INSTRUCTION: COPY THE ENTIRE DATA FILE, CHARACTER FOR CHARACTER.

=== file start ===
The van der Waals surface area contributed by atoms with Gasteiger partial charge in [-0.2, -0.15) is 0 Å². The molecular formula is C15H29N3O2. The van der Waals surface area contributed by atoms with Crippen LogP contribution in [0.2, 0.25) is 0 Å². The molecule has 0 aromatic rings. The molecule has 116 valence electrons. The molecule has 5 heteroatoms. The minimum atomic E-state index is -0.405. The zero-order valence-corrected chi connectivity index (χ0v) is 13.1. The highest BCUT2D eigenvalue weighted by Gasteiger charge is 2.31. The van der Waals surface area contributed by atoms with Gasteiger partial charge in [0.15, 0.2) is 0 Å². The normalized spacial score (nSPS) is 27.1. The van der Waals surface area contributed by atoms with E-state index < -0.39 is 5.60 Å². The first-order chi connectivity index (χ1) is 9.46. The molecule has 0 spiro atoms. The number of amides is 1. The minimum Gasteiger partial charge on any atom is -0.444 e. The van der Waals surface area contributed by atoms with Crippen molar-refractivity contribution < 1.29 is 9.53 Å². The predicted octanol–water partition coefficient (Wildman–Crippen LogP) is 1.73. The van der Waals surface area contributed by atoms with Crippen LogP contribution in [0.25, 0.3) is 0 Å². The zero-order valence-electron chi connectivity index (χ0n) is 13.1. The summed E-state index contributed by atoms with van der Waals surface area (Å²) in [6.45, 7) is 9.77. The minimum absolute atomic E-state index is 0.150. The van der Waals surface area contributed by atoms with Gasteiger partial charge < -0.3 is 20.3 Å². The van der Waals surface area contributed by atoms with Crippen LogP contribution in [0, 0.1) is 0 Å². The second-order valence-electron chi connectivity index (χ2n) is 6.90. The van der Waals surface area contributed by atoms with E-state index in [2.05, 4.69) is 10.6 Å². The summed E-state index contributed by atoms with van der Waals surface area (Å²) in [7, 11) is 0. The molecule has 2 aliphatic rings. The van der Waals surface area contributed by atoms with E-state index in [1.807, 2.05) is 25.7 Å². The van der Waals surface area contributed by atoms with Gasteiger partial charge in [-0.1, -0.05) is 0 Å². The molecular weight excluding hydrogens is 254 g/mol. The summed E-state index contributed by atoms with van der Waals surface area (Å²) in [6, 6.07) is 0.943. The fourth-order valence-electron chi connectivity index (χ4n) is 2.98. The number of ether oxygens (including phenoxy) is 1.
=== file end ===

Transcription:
The van der Waals surface area contributed by atoms with Gasteiger partial charge in [-0.2, -0.15) is 0 Å². The molecular formula is C15H29N3O2. The van der Waals surface area contributed by atoms with Crippen LogP contribution in [0.2, 0.25) is 0 Å². The molecule has 0 aromatic rings. The molecule has 116 valence electrons. The molecule has 5 heteroatoms. The minimum atomic E-state index is -0.405. The zero-order valence-corrected chi connectivity index (χ0v) is 13.1. The highest BCUT2D eigenvalue weighted by Gasteiger charge is 2.31. The van der Waals surface area contributed by atoms with Gasteiger partial charge in [0.15, 0.2) is 0 Å². The normalized spacial score (nSPS) is 27.1. The van der Waals surface area contributed by atoms with E-state index < -0.39 is 5.60 Å². The first-order chi connectivity index (χ1) is 9.46. The molecule has 0 spiro atoms. The number of amides is 1. The minimum Gasteiger partial charge on any atom is -0.444 e. The van der Waals surface area contributed by atoms with Crippen molar-refractivity contribution < 1.29 is 9.53 Å². The predicted octanol–water partition coefficient (Wildman–Crippen LogP) is 1.73. The van der Waals surface area contributed by atoms with Crippen LogP contribution in [0.25, 0.3) is 0 Å². The zero-order valence-electron chi connectivity index (χ0n) is 13.1. The summed E-state index contributed by atoms with van der Waals surface area (Å²) in [6.45, 7) is 9.77. The minimum absolute atomic E-state index is 0.150. The van der Waals surface area contributed by atoms with Gasteiger partial charge < -0.3 is 20.3 Å². The van der Waals surface area contributed by atoms with Crippen LogP contribution in [0, 0.1) is 0 Å². The second-order valence-electron chi connectivity index (χ2n) is 6.90. The van der Waals surface area contributed by atoms with E-state index in [2.05, 4.69) is 10.6 Å². The summed E-state index contributed by atoms with van der Waals surface area (Å²) in [7, 11) is 0. The molecule has 2 aliphatic rings. The van der Waals surface area contributed by atoms with E-state index in [1.807, 2.05) is 25.7 Å². The van der Waals surface area contributed by atoms with Gasteiger partial charge in [-0.1, -0.05) is 0 Å². The molecular weight excluding hydrogens is 254 g/mol. The summed E-state index contributed by atoms with van der Waals surface area (Å²) in [6, 6.07) is 0.943. The fourth-order valence-electron chi connectivity index (χ4n) is 2.98. The number of ether oxygens (including phenoxy) is 1.